fortune

Yahoo’s fired CEO fights back & I think it’s the start of Act 2

I am no fan of Yahoo as a service or business, nor do I understand America’s fixation with bleaching their hair.

But I simply love how Carol Bartz, Yahoo’s CEO who was fired last Tuesday by telephone, has broken every rule about being forced out. She refuses to use euphemisms and press releases, and has called the board “doofuses” in the business magazine Fortune. She says in the interview that the board “fu#*+d me over.”

Those are some ginormous balls, and perhaps a career revival. Godspeed, Carol!

New Year’s Fortunes at Shrine

On New Year’s day, beginning just after midnight, many Japanese visit shrines, provide a small contribution, pray for less than 30 seconds, and buy a fortune. My friend took me to Adachi in northern Tokyo to a famous shrine the evening of January 1. You can see above that if you don’t like the fortune you receive, you can fold it up and tie it on a special stand that contains all the bad and just mediocre fortunes.

I left my fortune. And, under the guise of being a foreigner observing local customs, I couldn’t help but take this image of a Tokyo yankii leaving his fortune at the shrine. His mane of distressed hair, the fake fur sweatshirt color, the glitter, lack of warm clothes on a cold evening, and exposed backside somehow all added up to a good omen for the new year and new decade.

Oh, and inside my fortune, I found a (fake) gold plated trinket. Mine is considered especially lucky, a rake that symbolizes I will be “raking in” the money this year. I hope so!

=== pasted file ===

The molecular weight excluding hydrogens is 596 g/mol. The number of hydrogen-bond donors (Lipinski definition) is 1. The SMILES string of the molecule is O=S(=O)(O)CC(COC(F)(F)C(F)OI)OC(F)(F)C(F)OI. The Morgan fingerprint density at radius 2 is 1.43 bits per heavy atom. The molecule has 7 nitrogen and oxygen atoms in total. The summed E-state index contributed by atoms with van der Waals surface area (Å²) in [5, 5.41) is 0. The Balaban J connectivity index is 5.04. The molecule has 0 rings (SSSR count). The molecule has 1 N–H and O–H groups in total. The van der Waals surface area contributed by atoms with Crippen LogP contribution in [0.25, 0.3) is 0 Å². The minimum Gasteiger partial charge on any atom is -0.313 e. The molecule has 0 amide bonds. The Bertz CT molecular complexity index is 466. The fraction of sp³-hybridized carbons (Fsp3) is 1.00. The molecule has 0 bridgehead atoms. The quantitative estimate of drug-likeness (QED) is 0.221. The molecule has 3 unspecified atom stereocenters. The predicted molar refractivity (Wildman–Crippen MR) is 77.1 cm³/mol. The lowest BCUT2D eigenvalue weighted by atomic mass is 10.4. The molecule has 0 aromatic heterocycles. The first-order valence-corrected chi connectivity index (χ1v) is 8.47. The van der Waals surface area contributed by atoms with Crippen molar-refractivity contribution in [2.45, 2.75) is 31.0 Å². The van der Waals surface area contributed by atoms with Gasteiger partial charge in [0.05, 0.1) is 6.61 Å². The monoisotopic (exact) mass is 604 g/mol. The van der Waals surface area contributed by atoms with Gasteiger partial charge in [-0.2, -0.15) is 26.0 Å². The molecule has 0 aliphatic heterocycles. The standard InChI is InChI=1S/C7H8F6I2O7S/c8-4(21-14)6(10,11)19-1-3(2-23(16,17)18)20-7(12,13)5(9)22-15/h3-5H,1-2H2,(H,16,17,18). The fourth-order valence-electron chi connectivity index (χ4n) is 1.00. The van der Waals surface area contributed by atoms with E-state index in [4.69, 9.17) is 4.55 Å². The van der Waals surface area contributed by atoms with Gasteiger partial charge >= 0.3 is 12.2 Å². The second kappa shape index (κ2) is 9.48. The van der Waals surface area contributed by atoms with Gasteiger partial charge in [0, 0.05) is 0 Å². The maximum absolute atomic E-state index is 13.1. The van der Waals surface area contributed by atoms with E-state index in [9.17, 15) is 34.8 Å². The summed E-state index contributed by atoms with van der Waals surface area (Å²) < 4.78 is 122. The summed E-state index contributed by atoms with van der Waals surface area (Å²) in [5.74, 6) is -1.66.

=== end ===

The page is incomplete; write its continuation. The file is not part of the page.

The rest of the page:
New Year’s Day

New Year's Day,  shrine

With the in-laws and the hubb, I visited this shrine on New Year’s day. Amidst an ordinary Suginami neighborhood, this small shrine looks like something out of history, or at least an advertisement. Hey, is that Hachiko, the famous dog?

New Year is a quiet and charming time in Tokyo. Everyone who came from the interior has left, most businesses are shut down, and there’s a lot of over-eating with the family. In between delicious lunch and dinner at the in-laws, we visited the shrine, to say a quick prayer and to draw our fortune.

After experiencing the mind-numbingly long prayers of my family’s religion, Japanese prayer is so charming. Throw some coins in the shrine, ring the bell, bow twice, clap your hands twice, press them together, think a happy thought, and let the next people have their turn. It takes about 20 seconds, and involves no audible words.

Happy new year to everyone! Hope your year started well.